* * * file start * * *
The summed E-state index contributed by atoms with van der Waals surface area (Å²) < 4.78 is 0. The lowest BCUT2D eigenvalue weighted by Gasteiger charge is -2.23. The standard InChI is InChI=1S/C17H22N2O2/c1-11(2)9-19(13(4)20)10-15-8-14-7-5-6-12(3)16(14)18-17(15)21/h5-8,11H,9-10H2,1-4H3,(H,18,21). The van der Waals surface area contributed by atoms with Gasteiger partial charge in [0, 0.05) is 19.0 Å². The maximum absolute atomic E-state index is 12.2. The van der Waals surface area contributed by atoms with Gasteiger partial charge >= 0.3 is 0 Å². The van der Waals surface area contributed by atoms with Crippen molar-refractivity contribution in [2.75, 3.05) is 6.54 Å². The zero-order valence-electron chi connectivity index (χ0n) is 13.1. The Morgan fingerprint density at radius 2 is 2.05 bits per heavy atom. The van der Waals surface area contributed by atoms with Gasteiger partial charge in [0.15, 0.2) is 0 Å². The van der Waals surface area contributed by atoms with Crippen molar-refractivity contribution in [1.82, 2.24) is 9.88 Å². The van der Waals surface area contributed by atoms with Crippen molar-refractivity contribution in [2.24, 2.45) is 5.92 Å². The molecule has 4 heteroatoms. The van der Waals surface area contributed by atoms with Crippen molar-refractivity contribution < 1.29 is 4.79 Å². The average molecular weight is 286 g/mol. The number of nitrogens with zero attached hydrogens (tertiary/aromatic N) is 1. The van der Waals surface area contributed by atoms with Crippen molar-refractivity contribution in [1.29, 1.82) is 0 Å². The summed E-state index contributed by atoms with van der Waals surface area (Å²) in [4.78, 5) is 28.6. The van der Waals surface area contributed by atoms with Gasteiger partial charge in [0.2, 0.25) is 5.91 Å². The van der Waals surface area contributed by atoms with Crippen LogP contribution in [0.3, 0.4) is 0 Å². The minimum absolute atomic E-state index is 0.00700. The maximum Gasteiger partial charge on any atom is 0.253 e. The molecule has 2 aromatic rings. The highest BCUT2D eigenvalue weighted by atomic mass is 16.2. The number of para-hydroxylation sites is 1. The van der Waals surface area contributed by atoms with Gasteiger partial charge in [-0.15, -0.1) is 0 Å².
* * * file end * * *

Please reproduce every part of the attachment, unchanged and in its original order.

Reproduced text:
The summed E-state index contributed by atoms with van der Waals surface area (Å²) < 4.78 is 0. The lowest BCUT2D eigenvalue weighted by Gasteiger charge is -2.23. The standard InChI is InChI=1S/C17H22N2O2/c1-11(2)9-19(13(4)20)10-15-8-14-7-5-6-12(3)16(14)18-17(15)21/h5-8,11H,9-10H2,1-4H3,(H,18,21). The van der Waals surface area contributed by atoms with Gasteiger partial charge in [0, 0.05) is 19.0 Å². The maximum absolute atomic E-state index is 12.2. The van der Waals surface area contributed by atoms with Gasteiger partial charge >= 0.3 is 0 Å². The van der Waals surface area contributed by atoms with Crippen molar-refractivity contribution in [2.75, 3.05) is 6.54 Å². The zero-order valence-electron chi connectivity index (χ0n) is 13.1. The Morgan fingerprint density at radius 2 is 2.05 bits per heavy atom. The van der Waals surface area contributed by atoms with Gasteiger partial charge in [0.15, 0.2) is 0 Å². The van der Waals surface area contributed by atoms with Crippen molar-refractivity contribution in [1.82, 2.24) is 9.88 Å². The van der Waals surface area contributed by atoms with Crippen molar-refractivity contribution in [2.24, 2.45) is 5.92 Å². The molecule has 4 heteroatoms. The van der Waals surface area contributed by atoms with Crippen molar-refractivity contribution < 1.29 is 4.79 Å². The average molecular weight is 286 g/mol. The number of nitrogens with zero attached hydrogens (tertiary/aromatic N) is 1. The van der Waals surface area contributed by atoms with Crippen molar-refractivity contribution in [1.29, 1.82) is 0 Å². The summed E-state index contributed by atoms with van der Waals surface area (Å²) in [4.78, 5) is 28.6. The van der Waals surface area contributed by atoms with Gasteiger partial charge in [0.2, 0.25) is 5.91 Å². The van der Waals surface area contributed by atoms with Crippen LogP contribution in [0.3, 0.4) is 0 Å². The minimum absolute atomic E-state index is 0.00700. The maximum Gasteiger partial charge on any atom is 0.253 e. The molecule has 2 aromatic rings. The highest BCUT2D eigenvalue weighted by atomic mass is 16.2. The number of para-hydroxylation sites is 1. The van der Waals surface area contributed by atoms with Gasteiger partial charge in [-0.15, -0.1) is 0 Å².